One farmers work to encourage
biodiversity on his Oxon unit has
won him a top national award.
Tim Relf finds out why
SHEEP grazing in a field by the road are one of the landmarks David Passmore uses when hes giving directions to Mays Farm. Theyre an unusual sight in an area where arable cropping is king and livestock has become "almost extinct".
Indeed, take one route out of London and, according to David, his sheep are the first you see.
"Sheep are a rare breed in the Chilterns," he says. But livestock are an integral part of his farming system – a system that recently netted him first place in the NFU Biodiversity Awards.
Flora and fauna are conserved and encouraged on this 200ha (500-acre) farm at Ewelme, where sheep and a beef suckler herd are run alongside arable crops.
Varied crop rotation, careful soil management and the undersowing of arable crops with grass/clover leys reduces the need for chemicals and fertilisers and provides habitats for rare and endangered birds and plants.
David says a lot of conservation is "tinkering at the edges. But here, it is core."
Birds such as skylark, corn bunting, grey partridge and plants such as corn spurrey, prickly poppy – even a species of woodland orchid – are evidence of his work. But he insists the unit is productive. "The aim is not to make a nature reserve; it has to be a profitable farm. The farm is here for farming – its my living."
David says it is a "mix and match of the old and the new", combining traditional elements such as a strong reliance on crop rotation with the best of modern practice. "If a new chemical fungicide came available, wed use it."
* Low cost cereals
The system produces low cost, high-yielding cereals and clean grass reducing the need for worming. The "virtually zero" blackgrass means a "huge" financial saving. "We havent wormed a cow for nearly 40 years."
Undersowing of arable crops with grass/clover leys means that cropped areas are left undisturbed after harvest, providing valuable feeding grounds for insect and seed-eating birds. "If youre a bird and you find a sawfly, its like a human finding a rump steak. Its like Christmas!"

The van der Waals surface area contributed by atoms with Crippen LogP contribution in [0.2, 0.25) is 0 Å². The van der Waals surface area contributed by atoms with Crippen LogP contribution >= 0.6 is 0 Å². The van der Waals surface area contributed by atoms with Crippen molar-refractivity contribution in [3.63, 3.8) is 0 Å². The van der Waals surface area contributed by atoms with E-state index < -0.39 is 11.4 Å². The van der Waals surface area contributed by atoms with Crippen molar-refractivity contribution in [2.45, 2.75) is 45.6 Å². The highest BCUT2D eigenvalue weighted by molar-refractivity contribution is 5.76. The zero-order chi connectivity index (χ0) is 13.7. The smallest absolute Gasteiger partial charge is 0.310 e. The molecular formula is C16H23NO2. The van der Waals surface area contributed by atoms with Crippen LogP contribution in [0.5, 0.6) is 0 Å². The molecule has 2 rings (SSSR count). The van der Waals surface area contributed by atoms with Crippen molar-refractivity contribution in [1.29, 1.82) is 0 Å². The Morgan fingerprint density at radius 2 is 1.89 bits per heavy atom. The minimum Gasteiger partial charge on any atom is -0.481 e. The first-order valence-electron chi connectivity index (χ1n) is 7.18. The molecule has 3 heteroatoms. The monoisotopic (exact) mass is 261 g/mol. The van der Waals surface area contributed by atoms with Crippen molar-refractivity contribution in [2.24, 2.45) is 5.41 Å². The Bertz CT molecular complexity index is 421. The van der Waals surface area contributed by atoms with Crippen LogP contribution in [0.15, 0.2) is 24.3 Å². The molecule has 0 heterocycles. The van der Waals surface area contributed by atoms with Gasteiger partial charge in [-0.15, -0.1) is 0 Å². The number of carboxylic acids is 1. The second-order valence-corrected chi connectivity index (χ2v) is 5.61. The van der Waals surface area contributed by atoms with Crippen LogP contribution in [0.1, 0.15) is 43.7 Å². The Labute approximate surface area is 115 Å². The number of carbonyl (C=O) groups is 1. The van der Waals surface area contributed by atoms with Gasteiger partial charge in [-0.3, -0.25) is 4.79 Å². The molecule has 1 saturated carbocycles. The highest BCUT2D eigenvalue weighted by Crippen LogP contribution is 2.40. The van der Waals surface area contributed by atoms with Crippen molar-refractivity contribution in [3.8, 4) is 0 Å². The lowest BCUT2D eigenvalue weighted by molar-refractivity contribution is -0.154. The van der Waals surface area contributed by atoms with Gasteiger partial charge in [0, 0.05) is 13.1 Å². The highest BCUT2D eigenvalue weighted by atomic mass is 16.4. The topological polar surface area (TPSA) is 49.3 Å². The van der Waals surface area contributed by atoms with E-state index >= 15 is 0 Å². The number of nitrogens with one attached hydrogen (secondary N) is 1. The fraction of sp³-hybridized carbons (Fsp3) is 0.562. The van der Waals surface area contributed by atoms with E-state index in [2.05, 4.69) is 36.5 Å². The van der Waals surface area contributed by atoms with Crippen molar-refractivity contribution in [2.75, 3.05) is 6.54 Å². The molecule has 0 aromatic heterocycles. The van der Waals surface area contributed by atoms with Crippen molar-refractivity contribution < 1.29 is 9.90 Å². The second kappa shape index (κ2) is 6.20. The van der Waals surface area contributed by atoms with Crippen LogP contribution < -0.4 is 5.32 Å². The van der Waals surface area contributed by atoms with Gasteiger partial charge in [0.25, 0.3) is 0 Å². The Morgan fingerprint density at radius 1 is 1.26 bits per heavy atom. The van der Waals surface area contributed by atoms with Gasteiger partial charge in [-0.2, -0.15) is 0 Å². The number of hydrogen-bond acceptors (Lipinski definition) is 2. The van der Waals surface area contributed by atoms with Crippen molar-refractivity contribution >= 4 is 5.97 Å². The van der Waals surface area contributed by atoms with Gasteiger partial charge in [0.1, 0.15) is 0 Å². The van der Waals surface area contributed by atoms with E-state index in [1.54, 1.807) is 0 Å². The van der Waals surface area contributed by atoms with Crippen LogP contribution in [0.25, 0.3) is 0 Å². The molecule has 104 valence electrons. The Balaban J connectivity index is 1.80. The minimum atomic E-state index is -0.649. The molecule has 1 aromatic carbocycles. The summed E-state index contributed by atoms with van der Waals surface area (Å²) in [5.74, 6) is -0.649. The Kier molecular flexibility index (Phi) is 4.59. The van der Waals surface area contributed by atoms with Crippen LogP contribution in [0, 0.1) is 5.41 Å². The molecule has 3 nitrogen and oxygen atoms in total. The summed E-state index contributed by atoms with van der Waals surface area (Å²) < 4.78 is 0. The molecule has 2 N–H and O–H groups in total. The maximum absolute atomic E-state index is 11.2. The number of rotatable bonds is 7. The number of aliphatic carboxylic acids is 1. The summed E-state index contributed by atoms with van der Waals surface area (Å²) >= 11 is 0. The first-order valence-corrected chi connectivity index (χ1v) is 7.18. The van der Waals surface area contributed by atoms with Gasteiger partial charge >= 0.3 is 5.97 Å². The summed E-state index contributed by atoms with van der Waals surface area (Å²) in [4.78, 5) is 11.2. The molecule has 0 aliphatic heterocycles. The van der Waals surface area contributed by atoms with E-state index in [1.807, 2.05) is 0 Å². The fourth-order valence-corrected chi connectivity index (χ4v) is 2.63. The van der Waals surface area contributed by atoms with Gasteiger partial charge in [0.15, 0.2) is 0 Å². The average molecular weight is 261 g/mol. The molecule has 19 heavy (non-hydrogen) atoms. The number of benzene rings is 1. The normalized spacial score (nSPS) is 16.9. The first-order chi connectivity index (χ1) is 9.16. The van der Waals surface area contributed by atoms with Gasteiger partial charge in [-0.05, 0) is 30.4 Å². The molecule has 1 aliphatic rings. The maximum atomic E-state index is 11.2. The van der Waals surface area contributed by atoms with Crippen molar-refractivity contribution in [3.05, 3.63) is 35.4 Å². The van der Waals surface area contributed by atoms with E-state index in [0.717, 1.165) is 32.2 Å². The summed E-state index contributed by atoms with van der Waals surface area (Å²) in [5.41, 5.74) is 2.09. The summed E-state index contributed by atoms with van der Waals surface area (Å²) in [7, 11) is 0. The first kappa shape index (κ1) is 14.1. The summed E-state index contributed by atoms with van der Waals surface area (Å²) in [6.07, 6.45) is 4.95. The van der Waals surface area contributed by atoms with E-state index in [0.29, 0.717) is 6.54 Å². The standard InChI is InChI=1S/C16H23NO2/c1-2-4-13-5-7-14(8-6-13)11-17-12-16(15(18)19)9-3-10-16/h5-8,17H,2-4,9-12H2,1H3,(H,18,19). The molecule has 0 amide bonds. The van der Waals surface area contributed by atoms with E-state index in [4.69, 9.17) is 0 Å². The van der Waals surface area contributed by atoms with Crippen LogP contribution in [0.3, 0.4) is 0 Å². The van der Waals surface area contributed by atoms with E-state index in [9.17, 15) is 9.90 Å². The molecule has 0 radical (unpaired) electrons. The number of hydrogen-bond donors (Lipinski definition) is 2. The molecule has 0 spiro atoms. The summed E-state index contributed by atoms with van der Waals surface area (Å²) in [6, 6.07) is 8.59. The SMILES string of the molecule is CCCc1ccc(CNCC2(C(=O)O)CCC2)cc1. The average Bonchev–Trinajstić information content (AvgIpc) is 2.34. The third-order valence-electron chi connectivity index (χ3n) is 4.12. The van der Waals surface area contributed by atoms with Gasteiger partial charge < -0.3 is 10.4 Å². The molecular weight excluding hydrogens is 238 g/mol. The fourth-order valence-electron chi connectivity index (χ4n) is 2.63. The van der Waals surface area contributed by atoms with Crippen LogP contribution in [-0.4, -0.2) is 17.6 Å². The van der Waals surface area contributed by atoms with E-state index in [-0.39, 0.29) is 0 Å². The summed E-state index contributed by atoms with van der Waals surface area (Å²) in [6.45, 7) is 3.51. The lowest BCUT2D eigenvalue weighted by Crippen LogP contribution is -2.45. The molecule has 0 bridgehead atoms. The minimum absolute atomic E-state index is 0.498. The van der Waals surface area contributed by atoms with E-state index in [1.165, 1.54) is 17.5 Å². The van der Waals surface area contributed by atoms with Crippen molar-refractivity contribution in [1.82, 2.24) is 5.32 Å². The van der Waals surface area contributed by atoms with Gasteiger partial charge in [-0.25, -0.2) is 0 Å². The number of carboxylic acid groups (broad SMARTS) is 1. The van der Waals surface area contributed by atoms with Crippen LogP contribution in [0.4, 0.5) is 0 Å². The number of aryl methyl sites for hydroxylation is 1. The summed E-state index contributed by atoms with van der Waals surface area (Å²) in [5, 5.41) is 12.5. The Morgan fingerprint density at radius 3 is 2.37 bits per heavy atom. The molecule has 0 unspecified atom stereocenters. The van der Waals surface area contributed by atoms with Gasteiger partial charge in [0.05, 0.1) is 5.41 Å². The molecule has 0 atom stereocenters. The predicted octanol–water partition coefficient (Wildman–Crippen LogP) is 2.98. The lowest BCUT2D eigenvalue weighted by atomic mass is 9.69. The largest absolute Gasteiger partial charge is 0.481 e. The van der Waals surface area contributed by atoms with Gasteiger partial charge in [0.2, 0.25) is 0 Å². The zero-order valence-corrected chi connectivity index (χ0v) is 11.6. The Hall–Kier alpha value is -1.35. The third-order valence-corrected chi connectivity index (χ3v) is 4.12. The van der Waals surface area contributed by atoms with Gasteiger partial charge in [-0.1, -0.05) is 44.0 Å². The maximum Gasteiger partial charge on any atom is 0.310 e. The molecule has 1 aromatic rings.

The reaction from the public to the results at Mays Farm has been positive, but on a national basis this is a vital battle for the years ahead. "Farming has got a lot of work to do improving its image with non-farming people."
It is partly a battle of perceptions, says David. "I could show you miles of new hedges within a few miles of here; I dont know of one thats been removed. But stop someone in the High Street and ask them if farmers plant or remove hedges and theyll say they remove them.
"Weve got to tell people about the many positive things happening. People will be more receptive to buying British food and government support for farming if theyre hearing positive stories."
But David stresses there is a cost to maintaining the countryside and fostering biodiversity which may make it impossible if your objective is simply minimising costs. "Thats why subsidies are so essential on farms like this."
Wheat is expected to compete on a world market with that grown in, for example, the Ukraine. "Itll probably have been grown in a field twice the size of this farm by a farmer who probably doesnt know the meaning of the word conservation."
* Grey partridge
Meanwhile, Davids successes with the grey partridge – a bird which nationwide has seen huge population declines – is perhaps what he feels most proud of.
He follows the Game Conservancy Trust guidelines on preserving it – just one of his many efforts which so impressed the judges.
His prize for winning the competition is £6000 which he can spend on conservation measures approved by competition sponsor English Nature.
It was, incidentally, the first competition David had ever gone in for. "I had my arm twisted to enter."
But the real pleasure – more so than netting this top accolade – is seeing at first-hand, day-in day-out, the results of his efforts. He loves the sound of birds, feels "proud and protective" of his corn buntings and has seen 15 red kites circling at one time above the tractor as he ploughed.
"But the most pleasure I get is from seeing the grey partridge. If youre here on an autumn evening and a covey breaks, thats fabulous to see."